stefanie_bean: (hugo claire blue)
[personal profile] stefanie_bean
Chapter 31: Lost and Found
Pairs: Hurley/Claire, Jack/Kate, Sayid/Shannon
Characters: Hugo Reyes, Claire Littleton, Jack Shephard, Kate Austen, ensemble
Genre: Slow-build Romance
Length: 3792 words
Rating: M
Notes: WIP, canon-divergent

After the Oceanic 815 crash, Jack told Hurley to stay with Claire. Hurley does just that, and they fall in love. In this "LOST in three seasons," people talk to each other more, and most of them actually get to live.

Chapter 31: Lost and Found

Early evening sun daubs orange paint along the last leg of the path from the garden to the beach camp. Hurley urges Claire along, because at day's end, the tropical sun drops into the sea in just minutes. Soon the path will plunge into darkness, and given how freaked out Juliet was, Hurley doesn't want to slip into the beach camp unannounced.

Right outside the beach camp, Hurley stops Claire with a gentle motion. “I got a feeling we'd better make some noise. Get behind me, too.” Hurley still shivers a little at Juliet's ferocity, and he doesn't envy any Others who might cross her path.

Claire scoots around him at once. He takes a deep breath, then yells, “Hurley and Claire, coming through!” He's surprised at how far his voice carries. “Yo, beach camp, it's us!”

A rifle clicks, but the safety's going on, not off. Sawyer and Desmond slip through the thick bushes and block their path.

At first Sawyer looks just as mad as Juliet, but when he sees Hurley his face sags in relief. “Dammit, Bigfoot, I almost shot you.”

“Where's Claire?” Desmond looks around wildly. “Oh, there you are, love, hiding on the windward side of the mountain.” He grins, daring anyone to challenge his humor.

The four adults clump together for one big dog-pile of a hug, while Aaron squeaks at being squeezed.

They cross the western beach camp. After the last bear hug, the last murmured, “Oh, thank God, you're back,” from everyone they meet, Claire says, “So Rose and Bernard went missing? And where are Jack and Kate?”

“I'll go back to standing watch,” Desmond says to Sawyer, who nods. “Don't be long, brother. If Juliet catches that western flank uncovered, we'll never hear the end of it.”

Sawyer runs a hand through his tangled, dark-blond mop. “I'll get it twice as hard, you can bet.” His eyes twinkle in the last fading light. “Take a load off, Hugo. To answer your question, Mamacita, Jack went with Kate and Rousseau to her old stomping grounds. Took the Bobbsey Twins with 'em. Sayid and Steve headed up the eastern coast one more time.”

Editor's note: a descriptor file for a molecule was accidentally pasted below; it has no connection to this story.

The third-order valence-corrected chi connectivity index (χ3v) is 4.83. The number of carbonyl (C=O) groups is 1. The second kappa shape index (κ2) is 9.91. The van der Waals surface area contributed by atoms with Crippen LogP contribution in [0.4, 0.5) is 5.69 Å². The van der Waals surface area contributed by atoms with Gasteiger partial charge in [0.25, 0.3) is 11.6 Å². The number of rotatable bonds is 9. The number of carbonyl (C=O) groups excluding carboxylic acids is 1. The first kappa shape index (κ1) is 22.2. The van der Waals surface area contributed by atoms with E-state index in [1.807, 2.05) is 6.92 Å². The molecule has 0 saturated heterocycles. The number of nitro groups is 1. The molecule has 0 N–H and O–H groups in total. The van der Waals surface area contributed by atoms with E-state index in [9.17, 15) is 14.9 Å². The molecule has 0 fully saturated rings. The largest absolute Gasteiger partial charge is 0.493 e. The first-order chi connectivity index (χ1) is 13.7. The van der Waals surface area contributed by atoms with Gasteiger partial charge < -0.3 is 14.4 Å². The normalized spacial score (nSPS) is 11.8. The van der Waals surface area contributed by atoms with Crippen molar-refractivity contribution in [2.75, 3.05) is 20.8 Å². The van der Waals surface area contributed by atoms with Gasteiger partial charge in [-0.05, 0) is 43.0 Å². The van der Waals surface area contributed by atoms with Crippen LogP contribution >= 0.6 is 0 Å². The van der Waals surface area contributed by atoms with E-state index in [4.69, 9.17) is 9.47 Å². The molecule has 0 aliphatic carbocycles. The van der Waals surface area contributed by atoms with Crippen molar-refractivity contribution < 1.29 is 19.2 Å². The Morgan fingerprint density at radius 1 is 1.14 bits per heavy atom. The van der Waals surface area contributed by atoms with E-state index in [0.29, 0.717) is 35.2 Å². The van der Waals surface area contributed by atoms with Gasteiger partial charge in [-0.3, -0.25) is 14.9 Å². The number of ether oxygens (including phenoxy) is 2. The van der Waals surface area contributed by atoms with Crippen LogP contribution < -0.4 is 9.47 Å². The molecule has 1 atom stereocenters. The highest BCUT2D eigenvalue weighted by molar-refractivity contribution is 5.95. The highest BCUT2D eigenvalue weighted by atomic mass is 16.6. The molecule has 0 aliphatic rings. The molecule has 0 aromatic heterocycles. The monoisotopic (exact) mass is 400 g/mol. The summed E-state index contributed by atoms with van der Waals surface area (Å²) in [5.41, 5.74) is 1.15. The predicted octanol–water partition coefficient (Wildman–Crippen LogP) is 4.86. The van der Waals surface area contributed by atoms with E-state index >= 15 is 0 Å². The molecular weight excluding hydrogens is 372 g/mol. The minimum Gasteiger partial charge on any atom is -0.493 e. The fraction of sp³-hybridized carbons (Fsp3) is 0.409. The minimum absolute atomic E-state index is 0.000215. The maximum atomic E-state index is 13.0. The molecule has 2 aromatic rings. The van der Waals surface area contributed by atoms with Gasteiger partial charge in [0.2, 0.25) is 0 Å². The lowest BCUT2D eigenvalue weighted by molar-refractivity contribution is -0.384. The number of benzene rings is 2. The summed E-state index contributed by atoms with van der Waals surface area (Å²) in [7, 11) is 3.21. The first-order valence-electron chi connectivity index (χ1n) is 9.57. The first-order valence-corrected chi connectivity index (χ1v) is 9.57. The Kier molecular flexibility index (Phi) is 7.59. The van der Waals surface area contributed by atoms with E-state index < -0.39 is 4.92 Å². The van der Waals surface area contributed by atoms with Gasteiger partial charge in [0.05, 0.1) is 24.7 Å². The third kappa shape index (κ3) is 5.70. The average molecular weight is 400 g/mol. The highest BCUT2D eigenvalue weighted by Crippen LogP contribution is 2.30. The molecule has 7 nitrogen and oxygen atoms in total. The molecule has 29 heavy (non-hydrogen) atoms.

Shannon brings a large tray with sliced raw fish, green taro shoots, and that ground-up root which tastes like wasabi, but with less kick. “Courtesy of Kathy and Shana,” she says. She doesn't set down the tray, though, but holds it as if trading the food for information. “So, when's Jacob going to let us get rescued?”

Hurley gulps. Claire stares down at the busily-nursing baby, and she's just as afraid to look up as he is. Finally he manages, “Well, he said he kind of had to do something first, so—“

Shannon slams down the tray so hard that the fish slices jump. “I thought so. I told Sayid we were going to be stuck here. We're going to get old and die here, and—“

“Shannon, put a sock in it,” Sawyer says. Only his flat tone makes it sound less mean that it would have otherwise. “Hugo here done his best.”

“Sometimes that's not enough!” She flounces, but luckily the spraying sand doesn't get on the fish.

Sawyer sighs, the firelight and growing dark making him look more tired and weathered by the minute. “So, you got nothing from Jacob, it sounds like.”

“The dude is worse than Yoda.”

Claire's eyes are full of warning, so Hurley doesn't say anymore. This probably isn't the best time to mention that Jacob was the reason they are stuck here in the first place.

“Jack ain't gonna like that.”

Before Hurley can answer, Michael and Walt approach. The beach coconut internet, as Sawyer calls it, works almost as fast as the real one. Michael's not happy, it's obvious, and Walt looks like he's been crying.

“Hey, lil' buddy,” Hurley says. “You see my blue suitcase over by my tent? You can go get that Green Lantern comic if you want.”

Even though Walt still sniffles a little, his face is a little brighter. As soon as he darts off, Michael unloads. “Everything's falling apart here, man, and it's not just the raft. Or Rose and Bernard disappearing, either. People used to fight, yeah, and sometimes it got kind of rough.” Michael's half-smile must mean he remembers Jin pounding the stuffing out of him shortly after the crash. “Now it's different. People are on edge like I've never seen.”

He falls silent, as if apologizing, then says, “I better help Walt find that comic. No use in him spreading your stuff out all over the beach.”

“Speak of the devil,” Sawyer says as Jack and Kate come into the circle of firelight, resting their rifles in the sand.

Jack doesn't waste time, not even a glad-to-see-you. “So, what's the word on rescue?”

“There isn't one.” Claire has that same edge in her voice that she used with Jacob, the one Hurley never wants to hear against himself. She adds, “Jacob wouldn't commit himself.”

Kate sidles around to Claire, nestling down next to her.

“Said he had 'something to see to first,'” Hurley says. “Whatever that means.”

“What it means, Hurley, is that we're on our own.”